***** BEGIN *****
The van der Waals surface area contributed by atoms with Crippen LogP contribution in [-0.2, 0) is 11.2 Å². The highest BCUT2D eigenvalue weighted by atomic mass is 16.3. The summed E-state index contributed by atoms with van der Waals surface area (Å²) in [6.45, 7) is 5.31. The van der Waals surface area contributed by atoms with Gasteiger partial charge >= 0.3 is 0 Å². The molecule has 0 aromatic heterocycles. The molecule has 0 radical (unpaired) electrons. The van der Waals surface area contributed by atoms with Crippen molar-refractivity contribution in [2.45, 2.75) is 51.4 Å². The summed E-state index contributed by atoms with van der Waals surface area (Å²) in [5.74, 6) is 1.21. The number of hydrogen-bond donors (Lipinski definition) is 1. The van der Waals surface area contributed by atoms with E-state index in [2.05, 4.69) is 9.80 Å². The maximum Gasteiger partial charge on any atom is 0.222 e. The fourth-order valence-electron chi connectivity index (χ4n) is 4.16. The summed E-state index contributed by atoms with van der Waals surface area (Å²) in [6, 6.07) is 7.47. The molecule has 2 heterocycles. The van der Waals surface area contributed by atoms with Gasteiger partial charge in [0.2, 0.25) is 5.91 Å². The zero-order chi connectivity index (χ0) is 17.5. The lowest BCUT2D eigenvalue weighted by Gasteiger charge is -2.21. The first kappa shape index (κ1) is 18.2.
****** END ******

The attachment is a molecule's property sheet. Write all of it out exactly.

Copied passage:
The van der Waals surface area contributed by atoms with Crippen LogP contribution in [-0.2, 0) is 11.2 Å². The highest BCUT2D eigenvalue weighted by atomic mass is 16.3. The summed E-state index contributed by atoms with van der Waals surface area (Å²) in [6.45, 7) is 5.31. The van der Waals surface area contributed by atoms with Gasteiger partial charge >= 0.3 is 0 Å². The molecule has 0 aromatic heterocycles. The molecule has 0 radical (unpaired) electrons. The van der Waals surface area contributed by atoms with Crippen molar-refractivity contribution in [2.45, 2.75) is 51.4 Å². The summed E-state index contributed by atoms with van der Waals surface area (Å²) in [5.74, 6) is 1.21. The number of hydrogen-bond donors (Lipinski definition) is 1. The van der Waals surface area contributed by atoms with E-state index in [2.05, 4.69) is 9.80 Å². The maximum Gasteiger partial charge on any atom is 0.222 e. The fourth-order valence-electron chi connectivity index (χ4n) is 4.16. The summed E-state index contributed by atoms with van der Waals surface area (Å²) in [6, 6.07) is 7.47. The molecule has 2 heterocycles. The van der Waals surface area contributed by atoms with Gasteiger partial charge in [0.2, 0.25) is 5.91 Å². The zero-order chi connectivity index (χ0) is 17.5. The lowest BCUT2D eigenvalue weighted by Gasteiger charge is -2.21. The first kappa shape index (κ1) is 18.2.